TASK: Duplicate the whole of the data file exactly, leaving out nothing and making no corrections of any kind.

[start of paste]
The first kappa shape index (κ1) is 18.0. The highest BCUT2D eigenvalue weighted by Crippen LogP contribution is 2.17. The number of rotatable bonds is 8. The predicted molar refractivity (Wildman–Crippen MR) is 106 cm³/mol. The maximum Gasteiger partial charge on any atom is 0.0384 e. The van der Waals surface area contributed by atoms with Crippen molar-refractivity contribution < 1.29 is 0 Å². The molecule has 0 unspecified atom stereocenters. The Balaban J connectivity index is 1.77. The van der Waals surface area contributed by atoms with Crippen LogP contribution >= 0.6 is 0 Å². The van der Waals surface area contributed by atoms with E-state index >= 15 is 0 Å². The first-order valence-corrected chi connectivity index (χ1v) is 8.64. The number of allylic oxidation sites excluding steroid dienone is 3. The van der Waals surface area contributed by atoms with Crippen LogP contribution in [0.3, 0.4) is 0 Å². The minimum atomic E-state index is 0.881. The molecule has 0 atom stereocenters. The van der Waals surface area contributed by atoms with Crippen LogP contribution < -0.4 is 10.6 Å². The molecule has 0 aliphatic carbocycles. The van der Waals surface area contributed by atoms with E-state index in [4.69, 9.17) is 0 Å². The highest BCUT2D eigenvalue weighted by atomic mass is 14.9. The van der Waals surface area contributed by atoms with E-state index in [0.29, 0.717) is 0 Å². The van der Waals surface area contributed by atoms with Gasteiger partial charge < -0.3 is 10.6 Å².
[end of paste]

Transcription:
The first kappa shape index (κ1) is 18.0. The highest BCUT2D eigenvalue weighted by Crippen LogP contribution is 2.17. The number of rotatable bonds is 8. The predicted molar refractivity (Wildman–Crippen MR) is 106 cm³/mol. The maximum Gasteiger partial charge on any atom is 0.0384 e. The van der Waals surface area contributed by atoms with Crippen molar-refractivity contribution < 1.29 is 0 Å². The molecule has 0 unspecified atom stereocenters. The Balaban J connectivity index is 1.77. The van der Waals surface area contributed by atoms with Crippen LogP contribution >= 0.6 is 0 Å². The van der Waals surface area contributed by atoms with E-state index >= 15 is 0 Å². The first-order valence-corrected chi connectivity index (χ1v) is 8.64. The number of allylic oxidation sites excluding steroid dienone is 3. The van der Waals surface area contributed by atoms with Crippen LogP contribution in [0.3, 0.4) is 0 Å². The minimum atomic E-state index is 0.881. The molecule has 0 atom stereocenters. The van der Waals surface area contributed by atoms with Crippen LogP contribution < -0.4 is 10.6 Å². The molecule has 0 aliphatic carbocycles. The van der Waals surface area contributed by atoms with E-state index in [4.69, 9.17) is 0 Å². The highest BCUT2D eigenvalue weighted by atomic mass is 14.9. The van der Waals surface area contributed by atoms with E-state index in [0.29, 0.717) is 0 Å². The van der Waals surface area contributed by atoms with Gasteiger partial charge < -0.3 is 10.6 Å².